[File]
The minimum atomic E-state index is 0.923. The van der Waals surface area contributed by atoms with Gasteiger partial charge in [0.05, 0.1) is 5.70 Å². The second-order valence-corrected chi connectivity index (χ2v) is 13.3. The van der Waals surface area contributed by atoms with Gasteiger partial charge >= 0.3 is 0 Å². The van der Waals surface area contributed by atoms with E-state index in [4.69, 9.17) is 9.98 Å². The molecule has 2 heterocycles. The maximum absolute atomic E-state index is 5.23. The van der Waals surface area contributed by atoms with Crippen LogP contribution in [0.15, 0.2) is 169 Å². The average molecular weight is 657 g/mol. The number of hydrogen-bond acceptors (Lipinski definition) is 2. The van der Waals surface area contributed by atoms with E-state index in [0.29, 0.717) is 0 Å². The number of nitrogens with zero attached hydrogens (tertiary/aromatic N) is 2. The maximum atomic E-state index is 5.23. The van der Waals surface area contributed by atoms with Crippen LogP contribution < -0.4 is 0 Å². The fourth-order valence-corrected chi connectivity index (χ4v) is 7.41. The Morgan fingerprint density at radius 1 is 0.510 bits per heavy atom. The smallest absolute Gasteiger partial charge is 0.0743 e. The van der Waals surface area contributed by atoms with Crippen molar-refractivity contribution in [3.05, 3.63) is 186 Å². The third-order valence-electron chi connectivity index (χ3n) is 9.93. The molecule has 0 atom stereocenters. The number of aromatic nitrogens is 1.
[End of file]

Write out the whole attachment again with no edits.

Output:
The minimum atomic E-state index is 0.923. The van der Waals surface area contributed by atoms with Gasteiger partial charge in [0.05, 0.1) is 5.70 Å². The second-order valence-corrected chi connectivity index (χ2v) is 13.3. The van der Waals surface area contributed by atoms with Gasteiger partial charge >= 0.3 is 0 Å². The van der Waals surface area contributed by atoms with E-state index in [4.69, 9.17) is 9.98 Å². The molecule has 2 heterocycles. The maximum absolute atomic E-state index is 5.23. The van der Waals surface area contributed by atoms with Crippen LogP contribution in [0.15, 0.2) is 169 Å². The average molecular weight is 657 g/mol. The number of hydrogen-bond acceptors (Lipinski definition) is 2. The van der Waals surface area contributed by atoms with E-state index in [0.29, 0.717) is 0 Å². The number of nitrogens with zero attached hydrogens (tertiary/aromatic N) is 2. The maximum atomic E-state index is 5.23. The van der Waals surface area contributed by atoms with Crippen LogP contribution < -0.4 is 0 Å². The fourth-order valence-corrected chi connectivity index (χ4v) is 7.41. The Morgan fingerprint density at radius 1 is 0.510 bits per heavy atom. The smallest absolute Gasteiger partial charge is 0.0743 e. The van der Waals surface area contributed by atoms with Crippen molar-refractivity contribution in [3.05, 3.63) is 186 Å². The third-order valence-electron chi connectivity index (χ3n) is 9.93. The molecule has 0 atom stereocenters. The number of aromatic nitrogens is 1.